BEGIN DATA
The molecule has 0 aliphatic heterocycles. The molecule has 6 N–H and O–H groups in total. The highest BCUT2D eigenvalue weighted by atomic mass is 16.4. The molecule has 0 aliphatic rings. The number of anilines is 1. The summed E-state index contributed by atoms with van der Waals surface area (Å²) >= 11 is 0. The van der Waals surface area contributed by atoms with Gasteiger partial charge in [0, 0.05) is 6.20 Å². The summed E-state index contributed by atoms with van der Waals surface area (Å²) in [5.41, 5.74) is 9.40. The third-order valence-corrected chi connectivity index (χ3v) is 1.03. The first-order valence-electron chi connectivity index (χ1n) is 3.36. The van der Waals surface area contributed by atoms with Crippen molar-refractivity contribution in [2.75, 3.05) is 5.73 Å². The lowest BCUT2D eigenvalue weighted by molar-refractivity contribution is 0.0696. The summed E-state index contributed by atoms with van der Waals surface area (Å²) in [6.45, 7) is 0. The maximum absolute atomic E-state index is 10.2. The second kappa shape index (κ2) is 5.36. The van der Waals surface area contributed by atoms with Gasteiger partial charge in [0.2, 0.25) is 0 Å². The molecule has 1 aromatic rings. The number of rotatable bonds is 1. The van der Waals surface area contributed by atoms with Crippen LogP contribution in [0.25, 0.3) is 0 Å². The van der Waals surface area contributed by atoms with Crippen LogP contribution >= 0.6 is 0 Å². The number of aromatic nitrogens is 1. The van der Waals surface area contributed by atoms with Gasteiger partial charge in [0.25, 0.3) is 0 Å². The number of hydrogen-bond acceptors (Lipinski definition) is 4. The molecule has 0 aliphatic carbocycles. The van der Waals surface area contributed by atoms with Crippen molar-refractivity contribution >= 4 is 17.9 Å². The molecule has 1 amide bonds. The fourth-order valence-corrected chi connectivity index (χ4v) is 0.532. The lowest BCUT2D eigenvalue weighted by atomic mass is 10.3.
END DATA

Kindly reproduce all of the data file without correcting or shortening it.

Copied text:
The molecule has 0 aliphatic heterocycles. The molecule has 6 N–H and O–H groups in total. The highest BCUT2D eigenvalue weighted by atomic mass is 16.4. The molecule has 0 aliphatic rings. The number of anilines is 1. The summed E-state index contributed by atoms with van der Waals surface area (Å²) >= 11 is 0. The van der Waals surface area contributed by atoms with Gasteiger partial charge in [0, 0.05) is 6.20 Å². The summed E-state index contributed by atoms with van der Waals surface area (Å²) in [5.41, 5.74) is 9.40. The third-order valence-corrected chi connectivity index (χ3v) is 1.03. The first-order valence-electron chi connectivity index (χ1n) is 3.36. The van der Waals surface area contributed by atoms with Crippen molar-refractivity contribution in [2.75, 3.05) is 5.73 Å². The lowest BCUT2D eigenvalue weighted by molar-refractivity contribution is 0.0696. The summed E-state index contributed by atoms with van der Waals surface area (Å²) in [6.45, 7) is 0. The maximum absolute atomic E-state index is 10.2. The second kappa shape index (κ2) is 5.36. The van der Waals surface area contributed by atoms with Gasteiger partial charge in [0.2, 0.25) is 0 Å². The molecule has 1 aromatic rings. The number of rotatable bonds is 1. The van der Waals surface area contributed by atoms with Crippen LogP contribution in [0.25, 0.3) is 0 Å². The van der Waals surface area contributed by atoms with Crippen LogP contribution >= 0.6 is 0 Å². The number of aromatic nitrogens is 1. The van der Waals surface area contributed by atoms with Gasteiger partial charge in [0.25, 0.3) is 0 Å². The number of hydrogen-bond acceptors (Lipinski definition) is 4. The molecule has 0 aliphatic carbocycles. The van der Waals surface area contributed by atoms with Crippen molar-refractivity contribution >= 4 is 17.9 Å². The molecule has 1 amide bonds. The fourth-order valence-corrected chi connectivity index (χ4v) is 0.532. The lowest BCUT2D eigenvalue weighted by atomic mass is 10.3.